Summer delights found at home
What a relief it was to return home to summer.
OPINION: The best part of a month's leave has included some travel, sandwiched between the highlights of being at home and basking in warmth.
Christmas was wonderful.
The discomfort of roasting a turkey while the temperature soared was eased by some seriously regressive activities with the big teens.
We toured the neighbourhood in a contraption that could only loosely be referred to as a vehicle, singing and waving to anyone who moved.
The wet-head toy was brought out of retirement. It's a helmet, filled with water, and people take turns at pulling out the spokes in a form of Russian roulette to see which one lets the water out.
And then we joined a small crowd, swimming off our local shingle beach in the somewhat maligned Manawatu River.
There have been summers when regular outings to paddle in the river were the norm, but it's hard to remember the time before last that we all got so thoroughly wet. No, we did not put our heads under, but despite that small inhibition, the experience was sheer luxury.
That was the start of my holiday.
And this is the end - and look at the conditions. Palmerston North is challenging to be the hottest spot in the country, and the river is looking flushed and fresh - you can actually see the bottom near the edges.
The city council has been making fine progress on the pathway from Sharon Place to Maxwells Line, encouraging more people to get close to the river, and the invitation has definitely been accepted.
The rest of the country, I have decided, I can take or leave.
There was a tentative dip in Lake Taupo on what turned out to be about the only good day the campers we were visiting had enjoyed during a 10-day stay.
And there was an encounter with the sea at Caroline Bay in Timaru, as we splashed among a considerable crowd enjoying a balmy afternoon. But earlier that morning, it was grey, cool and raining, and shortly afterwards a chill southerly blew through, and the next day was another drab one. I felt rather smug about grabbing that moment. There were no further opportunities for water play, nor need for sunscreen.
A drive up the South Island was climatically challenged.
Lunch was spent huddled inside a little out-of-the-way cafe watching the rain soak what might have been a charming outdoor courtyard. Stops at tourist traps involved dashes through the rain, while the rental car's temperature gauge told us it was 13 degrees Celsius and dropping.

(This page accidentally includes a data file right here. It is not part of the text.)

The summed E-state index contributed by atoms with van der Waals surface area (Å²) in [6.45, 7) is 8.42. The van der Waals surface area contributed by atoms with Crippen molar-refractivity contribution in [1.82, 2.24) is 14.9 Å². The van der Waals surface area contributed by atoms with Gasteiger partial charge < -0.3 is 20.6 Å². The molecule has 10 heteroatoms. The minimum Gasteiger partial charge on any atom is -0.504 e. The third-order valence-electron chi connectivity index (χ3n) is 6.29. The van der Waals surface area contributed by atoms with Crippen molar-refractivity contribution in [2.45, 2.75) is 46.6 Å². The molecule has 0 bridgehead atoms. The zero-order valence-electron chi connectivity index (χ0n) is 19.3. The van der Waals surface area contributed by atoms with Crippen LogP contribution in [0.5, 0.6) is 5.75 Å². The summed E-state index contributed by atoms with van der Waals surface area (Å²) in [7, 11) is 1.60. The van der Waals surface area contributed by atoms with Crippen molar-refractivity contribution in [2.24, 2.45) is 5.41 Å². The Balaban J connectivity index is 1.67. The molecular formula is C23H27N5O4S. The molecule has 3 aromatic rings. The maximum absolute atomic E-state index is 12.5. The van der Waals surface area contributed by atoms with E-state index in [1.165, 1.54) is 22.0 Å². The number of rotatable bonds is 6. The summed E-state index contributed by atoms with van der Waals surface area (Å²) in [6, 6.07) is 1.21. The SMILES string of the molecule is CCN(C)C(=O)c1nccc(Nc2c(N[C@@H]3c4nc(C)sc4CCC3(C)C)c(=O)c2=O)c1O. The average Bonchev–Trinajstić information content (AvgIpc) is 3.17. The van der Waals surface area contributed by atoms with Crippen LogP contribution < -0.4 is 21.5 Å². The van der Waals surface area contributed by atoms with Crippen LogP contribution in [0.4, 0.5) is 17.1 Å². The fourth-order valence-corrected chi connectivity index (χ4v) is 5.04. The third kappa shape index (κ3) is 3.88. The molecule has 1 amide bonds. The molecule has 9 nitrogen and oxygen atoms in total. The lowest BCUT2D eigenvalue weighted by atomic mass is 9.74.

It had been raining steadily for the best part of 24 hours by the time we made Hanmer Springs, but at least the thermal pools were still warm.
The temperature plummeted further the next day as we made our way over the Lewis Pass and turned off toward Nelson, optimistic that the country's sunshine capital would provide ideal conditions for a summer getaway.
I've decided the city's reputation is built more on artistic flair and idiosyncrasy than anything real.
It is an appalling place to get into and out of by road. It's hard driving in either direction, and there were numerous washouts and repairs going on after heavier rain earlier in the month.
Given the difficult road access, most people fly in and out, using a flight path under which the locals have cunningly built most of the region's motels. "Quiet" accommodation is hard to find.
Tahunanui Beach is supposed to be a safe, natural family attraction.
But it was closed. There was sewage in the water, a result of some malfunction of stormwater and sewerage systems overloaded by rain earlier in the week.
The pleasure of dining at a wonderful cafe extending out over the water was diminished by the knowledge there could be poo floating underneath. I felt indignant that our own Manawatu River is so shunned and criticised when raw sewage is tolerated in an allegedly pure New Zealand tourist destination.
And then there's the weather.
Having deliberately chosen a motel with a swimming pool, my bathing things remained dry. There were intermittent deluges of rain, and my waterproof jacket turned out to be the most sensible item of clothing I had packed.
I was running seriously short of warm clothes for the ferry crossing. The swell was only light to moderate, and the wind was no more than bracing, but shorts and sandals were no match for the conditions.
I was well ready to get home and warm up.
The brief vacation was reminiscent of a previous year, when I turned my back on Palmerston North's hottest day in years to venture to Dunedin, where it was wet and 13C.
In future, I think I'll just stay at home and enjoy what we've got, and bank the change.
- Manawatu Standard
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